My Coming To America Sequel Pitch

After watching, being disappointed by and writing a review for the Coming to America sequel. I thought I’d have a go at pitching a sequel idea myself. As with my Terminator sequel pitch from a while back, this is purely for fun and an experiment by me just to so see if I can come up with a better story premise in a few minutes than highly-paid Hollywood writers who do so over several months.

First order of business, the title. The actual sequel title of Coming 2 America is really fucking stupid. As I mentioned in my review, a far better title would’ve been Coming to Zamunda. But, as my sequel idea doesn’t involve anyone coming to Zamunda, that’s not going to work. Instead, I’ve gone for the much more simple and far more sensible Coming to America II. Also, obviously we’re going to have to keep the whole thirty years later thing.

So, my idea has Akeem and Lisa already established as King and Queen of Zamunda. They’ve been in rule for many years as King Jaffe Joffer and Queen Aoleon had died several years previously. They’ve been doing a cracking job too and the people of Zamunda love and respect their King and Queen. They have a nice little family,  being taught the royal ways to readying them to be the next rulers, male or female, let’s not get all ‘woke’ here and try to force an agenda.

AKEEM AND LISA

Everything is peachy… Until Lisa gets word that her father, Cleo McDowell is gravely ill back in America. Concerned, Lisa heads back home for the first time in three decades. Going along for support is Akeem and Semmi, while Zamunda is overseen by Akeem and Lisa’s eldest child in their absence. It’s while traveling to the US when Cleo passes away before Lisa can touch down to say her goodbyes. If you think starting a film’s plot with the death of an established character is a bad idea, just watch Coming 2 America. Anyway, Lisa’s family are as angry with her as she is with herself as her time in Zamunda has made her forget about her all about her roots. Now back in America both Lisa and Akeem struggle with not only both being fish-out-of-water types, they’re also shocked at how much Queens as changed over the last thirty years. They’re even more removed from reality than they first thought.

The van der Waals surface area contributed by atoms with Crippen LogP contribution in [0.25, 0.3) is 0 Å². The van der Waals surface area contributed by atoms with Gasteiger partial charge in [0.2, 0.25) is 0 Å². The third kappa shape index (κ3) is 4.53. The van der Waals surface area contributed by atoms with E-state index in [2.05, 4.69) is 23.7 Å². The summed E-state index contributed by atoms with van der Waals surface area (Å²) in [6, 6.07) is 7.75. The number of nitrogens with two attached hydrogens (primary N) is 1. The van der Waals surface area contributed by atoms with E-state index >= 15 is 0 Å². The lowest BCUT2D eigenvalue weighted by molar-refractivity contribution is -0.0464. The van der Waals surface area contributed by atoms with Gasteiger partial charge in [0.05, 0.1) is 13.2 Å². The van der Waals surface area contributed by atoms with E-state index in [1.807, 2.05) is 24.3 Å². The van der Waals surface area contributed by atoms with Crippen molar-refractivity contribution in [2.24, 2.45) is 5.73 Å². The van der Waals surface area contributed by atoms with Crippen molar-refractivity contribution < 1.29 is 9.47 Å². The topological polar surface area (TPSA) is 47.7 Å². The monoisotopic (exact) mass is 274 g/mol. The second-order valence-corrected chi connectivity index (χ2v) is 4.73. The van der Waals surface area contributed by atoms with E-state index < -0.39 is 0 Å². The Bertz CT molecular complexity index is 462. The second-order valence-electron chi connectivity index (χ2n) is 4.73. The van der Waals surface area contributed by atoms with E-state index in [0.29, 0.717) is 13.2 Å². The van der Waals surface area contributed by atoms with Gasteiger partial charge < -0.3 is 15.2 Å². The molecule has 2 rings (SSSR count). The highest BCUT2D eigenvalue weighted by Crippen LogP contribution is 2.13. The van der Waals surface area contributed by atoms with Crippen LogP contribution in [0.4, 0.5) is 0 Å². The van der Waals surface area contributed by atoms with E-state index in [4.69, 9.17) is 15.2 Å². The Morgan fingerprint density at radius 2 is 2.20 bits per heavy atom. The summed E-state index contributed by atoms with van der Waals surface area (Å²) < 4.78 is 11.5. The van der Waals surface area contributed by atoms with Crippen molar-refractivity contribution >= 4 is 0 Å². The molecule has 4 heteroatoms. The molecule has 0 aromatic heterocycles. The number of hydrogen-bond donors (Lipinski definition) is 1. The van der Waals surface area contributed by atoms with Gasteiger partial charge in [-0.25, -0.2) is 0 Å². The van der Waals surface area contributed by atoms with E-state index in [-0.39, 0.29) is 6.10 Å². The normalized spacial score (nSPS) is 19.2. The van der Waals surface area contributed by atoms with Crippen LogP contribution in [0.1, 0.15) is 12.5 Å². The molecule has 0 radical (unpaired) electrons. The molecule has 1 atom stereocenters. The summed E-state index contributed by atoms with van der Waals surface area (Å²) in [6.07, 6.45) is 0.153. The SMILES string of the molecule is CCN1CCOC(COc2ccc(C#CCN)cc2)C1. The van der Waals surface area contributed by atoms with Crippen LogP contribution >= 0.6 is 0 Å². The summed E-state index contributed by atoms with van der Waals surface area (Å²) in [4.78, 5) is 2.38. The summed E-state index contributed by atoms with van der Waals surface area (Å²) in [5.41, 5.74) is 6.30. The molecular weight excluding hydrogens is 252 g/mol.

The whole McDowell’s restaurant thing has been going under, due to legal action from McDonald’s and the McDowell family are in dire straits as they’ve spent the family fortune in defending themselves against McDonald’s. Having to sell that big house from the first film to keep their heads above water and not wanting charity, they never contacted Lisa in Zamunda and she in turn, got lost in all the pomp and ceremony of being a Queen to keep in contact with them. The whole relationship between the McDowell family and Lisa is at breaking point.

MCDOWELLS

Usual high-jinks ensue as Akeem and Lisa try to get on with living in the US while Cleo’s funeral is arranged and the whole legalities thing with McDonald’s is worked out. Now, you need a bit on an emotional impact, which comes in the form of Lisa actually realising how much she missed being home. She decides to quit being Queen of Zamunda to stay with her family. Obviously, Akeem isn’t too pleased about the idea and their relationship begins to fray. Long story short, there are several arguments between the couple, Semmi acts like a horny teenager by soaking up seedy side of Queens, New York, the fish-out-of-water angle is played up for laughs through the film. Akeem eventually comes to his senses and renounces the throne (as he suggested he would at the end of the first film) to be with Lisa and they both stay in America to live happily ever after, rebuilding the McDowell’s empire after standing up to McDonald’s and winning.